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Utilize these tips to build your age discrimination case

On Behalf of | May 2, 2024 | Employment Law For Employees

If you’re an executive at your place of work, then you’ve probably spent decades gaining the experience, skills, and knowledge necessary to succeed at your job. While the hope is that your merit will keep you in your position and potentially move you up the corporate ladder, unbeknownst to you your age may become a factor.

In some instances, employers try to force older employees out of the workplace. There can be several reasons for this. The employer may want to reduce costs and can do so by paying a less experienced worker to do the same job, or they simply might have a personal disagreement with an older worker that they want to get rid of. As a result, you could be demoted, reassigned, or even terminated from your job for age-related reasons.

Of course, your employer isn’t going to say that your age is a justification for taking an adverse employment action against you. Instead, they may attribute their action to poor work performance or absenteeism. But don’t take them at their word. If you’ve been treated unfairly, delve into the matter to determine if taking legal action against your employer is warranted.

Tips for building your age discrimination case

If you suspect that you’ve been subjected to age discrimination, then now is the time to start gathering evidence to support legal action against your employer. Doing so is probably the only way you’re going to protect your interests and recover the compensation that you’re owed. Here are some tips for building your case:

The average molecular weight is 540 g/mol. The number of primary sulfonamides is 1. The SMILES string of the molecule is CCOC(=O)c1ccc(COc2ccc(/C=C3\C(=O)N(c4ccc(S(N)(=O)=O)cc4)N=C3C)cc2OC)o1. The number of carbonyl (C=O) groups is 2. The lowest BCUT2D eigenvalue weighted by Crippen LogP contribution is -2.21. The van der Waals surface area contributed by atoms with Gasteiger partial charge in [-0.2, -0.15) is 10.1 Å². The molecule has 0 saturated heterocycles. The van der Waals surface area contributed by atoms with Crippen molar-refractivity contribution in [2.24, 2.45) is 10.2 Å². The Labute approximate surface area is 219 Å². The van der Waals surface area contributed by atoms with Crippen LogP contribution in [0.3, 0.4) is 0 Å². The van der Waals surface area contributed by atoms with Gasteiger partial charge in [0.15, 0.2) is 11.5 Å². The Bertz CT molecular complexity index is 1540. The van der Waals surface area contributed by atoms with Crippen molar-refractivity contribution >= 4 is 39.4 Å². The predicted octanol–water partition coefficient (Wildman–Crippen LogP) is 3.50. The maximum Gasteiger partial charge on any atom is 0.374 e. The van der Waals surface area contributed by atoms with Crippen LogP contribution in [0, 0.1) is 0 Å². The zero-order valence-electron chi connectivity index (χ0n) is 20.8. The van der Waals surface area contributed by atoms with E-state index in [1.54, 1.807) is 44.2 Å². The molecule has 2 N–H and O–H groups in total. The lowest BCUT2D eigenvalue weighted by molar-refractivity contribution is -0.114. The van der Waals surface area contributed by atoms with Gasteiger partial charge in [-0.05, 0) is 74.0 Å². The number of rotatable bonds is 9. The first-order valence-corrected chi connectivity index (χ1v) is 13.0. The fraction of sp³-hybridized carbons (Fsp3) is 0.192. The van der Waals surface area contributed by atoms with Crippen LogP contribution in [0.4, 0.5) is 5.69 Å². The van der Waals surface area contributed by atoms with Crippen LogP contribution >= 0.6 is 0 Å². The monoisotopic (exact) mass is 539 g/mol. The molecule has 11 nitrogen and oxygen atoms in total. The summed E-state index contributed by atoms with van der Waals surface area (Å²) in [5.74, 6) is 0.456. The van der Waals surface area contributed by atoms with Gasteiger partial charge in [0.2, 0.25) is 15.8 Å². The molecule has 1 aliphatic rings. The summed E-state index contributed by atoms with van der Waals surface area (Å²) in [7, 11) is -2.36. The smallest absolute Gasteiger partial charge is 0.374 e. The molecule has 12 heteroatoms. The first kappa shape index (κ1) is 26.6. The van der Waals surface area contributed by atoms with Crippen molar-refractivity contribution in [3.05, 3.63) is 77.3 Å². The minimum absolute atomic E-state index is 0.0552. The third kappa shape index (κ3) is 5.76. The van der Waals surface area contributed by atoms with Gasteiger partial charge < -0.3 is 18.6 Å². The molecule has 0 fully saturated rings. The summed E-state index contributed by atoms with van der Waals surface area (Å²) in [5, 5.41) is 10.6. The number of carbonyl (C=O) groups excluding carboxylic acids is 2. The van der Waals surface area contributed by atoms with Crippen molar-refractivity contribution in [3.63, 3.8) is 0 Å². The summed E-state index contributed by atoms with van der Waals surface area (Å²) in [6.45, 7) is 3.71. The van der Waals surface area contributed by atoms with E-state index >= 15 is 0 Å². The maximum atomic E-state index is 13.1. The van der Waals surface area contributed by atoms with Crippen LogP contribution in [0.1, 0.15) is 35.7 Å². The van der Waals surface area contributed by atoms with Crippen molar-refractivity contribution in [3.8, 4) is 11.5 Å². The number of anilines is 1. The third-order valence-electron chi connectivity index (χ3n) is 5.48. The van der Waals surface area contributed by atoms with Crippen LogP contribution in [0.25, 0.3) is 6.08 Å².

• Gather and analyze your work performance appraisals: There’s a chance that your employer is going to base its employment decision on what they frame as poor work performance. You might be able to counter that assertion, though, by using your work performance appraisals. Be sure to read through these documents so that you have a full understanding of your evaluation at that time.
  • Secure all workplace communications: Written communications can help you show that you were complimented for your work performance and show how your employer treated you differently from younger workers. So, look through your emails and text messages, being sure to keep those that are relevant to your case.
  • Talk to your co-workers: When you’re being discriminated against, it’s easy to think that you’ve simply misread the situation. But by talking to your co-workers, you might find that they’ve observed or experienced similar discriminatory behavior. This can give you witness testimony to support your case and help you show the prevalence of discriminatory behavior at your place of work.
  • Keep a written log: If you think that you’re being discriminated against, then you should be sure to document all instances of discriminatory behavior. This will allow you to recall those instances with clarity, thus painting a more compelling picture for the judge and jury in your case.

Don’t be afraid to stand up to your employer

There’s a lot at stake when you’ve been discriminated against at work. Your reputation, your career trajectory, and your finances can all be negatively impacted. That’s why it’s imperative that you take action to protect your interests. You might feel uneasy doing that, but sitting on your employee rights won’t do anything for you.

So, if you’d like help building your case, then be sure to seek out answers to your questions and find the support and guidance you need to confidently navigate the process. Hopefully then you’ll rest easy knowing that you’ve done everything possible to hold your employer accountable.